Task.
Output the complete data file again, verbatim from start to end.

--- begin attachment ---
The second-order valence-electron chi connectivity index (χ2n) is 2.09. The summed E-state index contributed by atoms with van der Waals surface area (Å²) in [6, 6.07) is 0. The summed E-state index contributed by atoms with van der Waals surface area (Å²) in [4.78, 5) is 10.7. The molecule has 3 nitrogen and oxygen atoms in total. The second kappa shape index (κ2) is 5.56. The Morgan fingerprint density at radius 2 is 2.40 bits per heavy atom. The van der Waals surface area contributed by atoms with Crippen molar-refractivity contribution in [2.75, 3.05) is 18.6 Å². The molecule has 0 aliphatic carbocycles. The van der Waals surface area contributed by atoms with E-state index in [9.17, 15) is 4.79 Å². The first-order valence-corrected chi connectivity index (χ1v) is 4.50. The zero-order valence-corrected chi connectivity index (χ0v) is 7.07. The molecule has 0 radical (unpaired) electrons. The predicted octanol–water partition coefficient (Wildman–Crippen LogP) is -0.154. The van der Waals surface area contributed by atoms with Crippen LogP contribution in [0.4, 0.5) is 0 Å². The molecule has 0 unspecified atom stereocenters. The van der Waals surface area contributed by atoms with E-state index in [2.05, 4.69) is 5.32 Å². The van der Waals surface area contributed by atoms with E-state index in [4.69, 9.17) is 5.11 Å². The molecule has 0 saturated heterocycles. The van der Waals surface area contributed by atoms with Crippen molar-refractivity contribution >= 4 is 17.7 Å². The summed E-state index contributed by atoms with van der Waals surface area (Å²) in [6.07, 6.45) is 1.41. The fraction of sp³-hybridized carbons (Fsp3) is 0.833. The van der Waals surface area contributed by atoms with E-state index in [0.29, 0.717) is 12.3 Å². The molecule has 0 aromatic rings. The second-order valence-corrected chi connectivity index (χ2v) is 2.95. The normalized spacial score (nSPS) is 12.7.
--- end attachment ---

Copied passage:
The second-order valence-electron chi connectivity index (χ2n) is 2.09. The summed E-state index contributed by atoms with van der Waals surface area (Å²) in [6, 6.07) is 0. The summed E-state index contributed by atoms with van der Waals surface area (Å²) in [4.78, 5) is 10.7. The molecule has 3 nitrogen and oxygen atoms in total. The second kappa shape index (κ2) is 5.56. The Morgan fingerprint density at radius 2 is 2.40 bits per heavy atom. The van der Waals surface area contributed by atoms with Crippen molar-refractivity contribution in [2.75, 3.05) is 18.6 Å². The molecule has 0 aliphatic carbocycles. The van der Waals surface area contributed by atoms with E-state index in [9.17, 15) is 4.79 Å². The first-order valence-corrected chi connectivity index (χ1v) is 4.50. The zero-order valence-corrected chi connectivity index (χ0v) is 7.07. The molecule has 0 radical (unpaired) electrons. The predicted octanol–water partition coefficient (Wildman–Crippen LogP) is -0.154. The van der Waals surface area contributed by atoms with Crippen LogP contribution in [0.4, 0.5) is 0 Å². The molecule has 0 unspecified atom stereocenters. The van der Waals surface area contributed by atoms with E-state index in [2.05, 4.69) is 5.32 Å². The van der Waals surface area contributed by atoms with E-state index in [4.69, 9.17) is 5.11 Å². The molecule has 0 saturated heterocycles. The van der Waals surface area contributed by atoms with Crippen molar-refractivity contribution >= 4 is 17.7 Å². The summed E-state index contributed by atoms with van der Waals surface area (Å²) in [6.07, 6.45) is 1.41. The fraction of sp³-hybridized carbons (Fsp3) is 0.833. The van der Waals surface area contributed by atoms with E-state index in [0.29, 0.717) is 12.3 Å². The molecule has 0 aromatic rings. The second-order valence-corrected chi connectivity index (χ2v) is 2.95. The normalized spacial score (nSPS) is 12.7.